Camp hosts leadership training for seniors

Camp hosts leadership training for seniors

Lavinia Walker shared some successful program ideas at B’nai B’rith Federation House in South Orange with her fellow retreat participants.
Lavinia Walker shared some successful program ideas at B’nai B’rith Federation House in South Orange with her fellow retreat participants.

At 81, Lavinia Walker has become a better leader. Walker is copresident, along with Catherine Trish, of the residents’ association at B’nai B’rith Federation House in South Orange, a 65-unit apartment building for independent seniors. She spent July 25-31 at B’nai B’rith’s Perlman Camp in Starlight, Pa., in the Poconos on a senior leadership retreat sponsored by B’nai B’rith International.

Walker and 31 other seniors from around the country attended workshops and discussed ways to involve residents in more activities.

“I shared some of the programs that have been successful here, like our fashion shows and ziti dinners,” said Walker, a resident since 1993 of the B’nai B’rith House, which is owned and operated by the Jewish Community Housing Corporation of Metropolitan New Jersey. “The facilitators were terrific. They discussed the definition of a leader — someone who is not a dictator and lets the group make decisions through consensus — and how to get more people involved.”

Discussions also focused on the Internet and that many seniors feel uncomfortable going online. Facilitators offered a list of websites they felt would benefit both their associations and newsletters.

“We already do many of the things they suggested at the retreat for keeping people busy and active,” Walker said. “But there were some good ideas thrown out. For example, one group did a health fair and brought in various specialists to discuss health issues.”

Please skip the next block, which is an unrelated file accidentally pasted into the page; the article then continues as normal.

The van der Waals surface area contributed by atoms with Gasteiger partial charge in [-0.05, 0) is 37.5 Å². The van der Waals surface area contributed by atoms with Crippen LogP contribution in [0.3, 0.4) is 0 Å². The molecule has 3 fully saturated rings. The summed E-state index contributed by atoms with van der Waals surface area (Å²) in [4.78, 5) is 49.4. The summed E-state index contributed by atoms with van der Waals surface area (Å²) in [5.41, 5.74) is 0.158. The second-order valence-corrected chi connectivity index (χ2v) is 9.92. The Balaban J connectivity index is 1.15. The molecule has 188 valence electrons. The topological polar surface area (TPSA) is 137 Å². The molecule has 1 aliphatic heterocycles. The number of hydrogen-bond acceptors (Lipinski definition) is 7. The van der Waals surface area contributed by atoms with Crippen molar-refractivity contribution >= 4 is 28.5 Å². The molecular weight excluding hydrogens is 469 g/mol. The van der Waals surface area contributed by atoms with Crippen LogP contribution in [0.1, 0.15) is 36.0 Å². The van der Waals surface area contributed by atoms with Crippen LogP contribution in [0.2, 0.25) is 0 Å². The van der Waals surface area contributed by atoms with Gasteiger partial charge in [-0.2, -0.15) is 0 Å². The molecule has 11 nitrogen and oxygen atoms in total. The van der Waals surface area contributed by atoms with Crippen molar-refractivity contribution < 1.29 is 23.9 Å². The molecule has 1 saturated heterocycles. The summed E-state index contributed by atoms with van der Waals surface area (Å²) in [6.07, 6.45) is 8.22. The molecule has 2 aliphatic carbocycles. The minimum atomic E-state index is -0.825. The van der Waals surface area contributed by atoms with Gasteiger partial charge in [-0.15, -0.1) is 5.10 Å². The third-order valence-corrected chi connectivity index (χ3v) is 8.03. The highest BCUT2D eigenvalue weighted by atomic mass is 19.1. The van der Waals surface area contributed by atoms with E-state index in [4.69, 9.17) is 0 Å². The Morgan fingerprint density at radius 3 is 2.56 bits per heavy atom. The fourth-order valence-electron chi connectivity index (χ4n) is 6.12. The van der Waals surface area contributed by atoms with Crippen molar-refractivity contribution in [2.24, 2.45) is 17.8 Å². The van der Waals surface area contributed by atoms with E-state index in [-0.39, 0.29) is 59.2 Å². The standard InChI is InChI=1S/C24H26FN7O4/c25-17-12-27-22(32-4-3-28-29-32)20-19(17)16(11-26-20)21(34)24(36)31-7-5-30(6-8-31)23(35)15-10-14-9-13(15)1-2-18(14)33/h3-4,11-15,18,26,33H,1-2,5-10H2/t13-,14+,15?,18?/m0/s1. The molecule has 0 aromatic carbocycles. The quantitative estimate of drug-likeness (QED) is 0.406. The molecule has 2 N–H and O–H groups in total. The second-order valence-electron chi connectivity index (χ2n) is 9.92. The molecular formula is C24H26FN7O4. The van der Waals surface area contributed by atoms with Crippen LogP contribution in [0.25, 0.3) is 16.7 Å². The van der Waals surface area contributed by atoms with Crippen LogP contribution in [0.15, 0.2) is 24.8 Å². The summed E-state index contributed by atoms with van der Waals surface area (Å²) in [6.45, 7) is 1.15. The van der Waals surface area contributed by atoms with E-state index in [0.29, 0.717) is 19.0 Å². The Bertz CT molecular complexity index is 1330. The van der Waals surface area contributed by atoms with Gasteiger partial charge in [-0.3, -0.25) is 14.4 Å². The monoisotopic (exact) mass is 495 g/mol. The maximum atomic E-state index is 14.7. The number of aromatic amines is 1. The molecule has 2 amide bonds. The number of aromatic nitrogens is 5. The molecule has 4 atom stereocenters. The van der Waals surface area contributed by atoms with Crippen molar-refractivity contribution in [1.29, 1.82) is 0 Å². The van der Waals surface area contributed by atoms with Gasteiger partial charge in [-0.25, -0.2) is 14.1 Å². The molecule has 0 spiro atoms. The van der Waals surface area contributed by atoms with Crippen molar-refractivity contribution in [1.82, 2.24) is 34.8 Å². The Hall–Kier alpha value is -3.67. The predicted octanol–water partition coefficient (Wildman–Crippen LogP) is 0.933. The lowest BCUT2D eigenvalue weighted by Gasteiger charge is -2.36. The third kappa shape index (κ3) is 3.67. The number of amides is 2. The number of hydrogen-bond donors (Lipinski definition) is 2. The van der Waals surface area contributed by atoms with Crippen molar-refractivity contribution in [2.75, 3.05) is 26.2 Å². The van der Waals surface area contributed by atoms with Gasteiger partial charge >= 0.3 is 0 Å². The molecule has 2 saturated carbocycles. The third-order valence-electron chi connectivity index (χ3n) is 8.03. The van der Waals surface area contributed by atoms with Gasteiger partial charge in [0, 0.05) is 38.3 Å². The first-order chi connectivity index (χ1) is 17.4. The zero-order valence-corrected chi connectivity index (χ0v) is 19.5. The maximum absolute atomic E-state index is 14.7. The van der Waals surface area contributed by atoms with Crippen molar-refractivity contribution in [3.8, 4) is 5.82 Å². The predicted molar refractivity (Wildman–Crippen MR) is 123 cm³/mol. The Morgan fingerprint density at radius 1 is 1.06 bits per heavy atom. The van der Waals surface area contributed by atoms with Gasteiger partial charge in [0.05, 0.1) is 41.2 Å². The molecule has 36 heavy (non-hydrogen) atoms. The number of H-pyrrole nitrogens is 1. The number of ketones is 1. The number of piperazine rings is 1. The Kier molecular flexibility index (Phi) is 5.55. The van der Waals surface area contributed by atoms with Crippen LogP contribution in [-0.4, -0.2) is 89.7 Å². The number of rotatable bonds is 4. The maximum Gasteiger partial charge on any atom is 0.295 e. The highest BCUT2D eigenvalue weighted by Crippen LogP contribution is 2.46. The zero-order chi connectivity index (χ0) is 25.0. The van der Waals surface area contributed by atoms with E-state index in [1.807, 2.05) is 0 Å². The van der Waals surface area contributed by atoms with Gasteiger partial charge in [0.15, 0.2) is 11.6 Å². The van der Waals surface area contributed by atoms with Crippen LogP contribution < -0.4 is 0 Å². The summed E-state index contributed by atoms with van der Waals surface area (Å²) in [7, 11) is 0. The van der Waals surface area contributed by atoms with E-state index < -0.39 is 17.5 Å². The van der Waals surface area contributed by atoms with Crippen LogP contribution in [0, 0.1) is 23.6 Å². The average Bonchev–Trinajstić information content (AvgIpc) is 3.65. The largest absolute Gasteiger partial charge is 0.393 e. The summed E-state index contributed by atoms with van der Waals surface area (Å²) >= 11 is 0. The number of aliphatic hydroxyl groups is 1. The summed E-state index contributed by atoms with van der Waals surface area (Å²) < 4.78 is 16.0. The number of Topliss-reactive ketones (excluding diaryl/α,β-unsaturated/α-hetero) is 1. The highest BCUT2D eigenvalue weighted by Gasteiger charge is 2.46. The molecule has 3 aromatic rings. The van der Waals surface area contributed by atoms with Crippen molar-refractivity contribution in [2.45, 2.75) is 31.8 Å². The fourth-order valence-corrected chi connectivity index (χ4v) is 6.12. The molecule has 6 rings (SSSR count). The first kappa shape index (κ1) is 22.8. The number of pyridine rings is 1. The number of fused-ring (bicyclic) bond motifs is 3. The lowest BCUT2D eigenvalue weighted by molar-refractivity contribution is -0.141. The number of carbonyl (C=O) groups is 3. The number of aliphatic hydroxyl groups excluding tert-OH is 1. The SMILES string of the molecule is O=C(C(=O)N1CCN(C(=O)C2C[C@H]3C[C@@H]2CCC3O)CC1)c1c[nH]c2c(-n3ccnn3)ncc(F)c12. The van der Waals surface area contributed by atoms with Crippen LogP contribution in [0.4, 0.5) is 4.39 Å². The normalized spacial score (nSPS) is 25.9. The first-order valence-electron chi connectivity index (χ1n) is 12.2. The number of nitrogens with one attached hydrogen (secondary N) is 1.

‘Great appreciation’

The first workshop focused on building leadership skills and has inspired Walker to write a constitution for B’nai B’rith House. Walker believes the role of president needs to be redefined. “The president serves as a liaison between residents and management,” Walker told NJJN, “but there are no problems because they take such good care of us. We’re more centered on entertainment.”

The second workshop, Walker’s favorite, focused on communication and included tips for accommodating individuals who are hard of hearing. Before retiring, Walker worked at Sickle Photo-Reporting, a now defunct photojournalism company based in Maplewood.

The third workshop focused on diversity, a key part of the retreat as so many participants had varied racial backgrounds. Walker, a Christian, told NJJN she particularly enjoyed this session and that she has a “great appreciation for my Jewish heritage, my spiritual roots.”

Participants also connected with young campers attending the Perlman Camp for the summer, taking dance lessons together and sharing some meals.

B’nai B’rith, the largest Jewish sponsor of federally subsidized housing for the elderly in the country, refers to the retreat as a unique blend of structured training and a summer camp experience.

“The retreat was an excellent experience and well worth my time,” Walker said.

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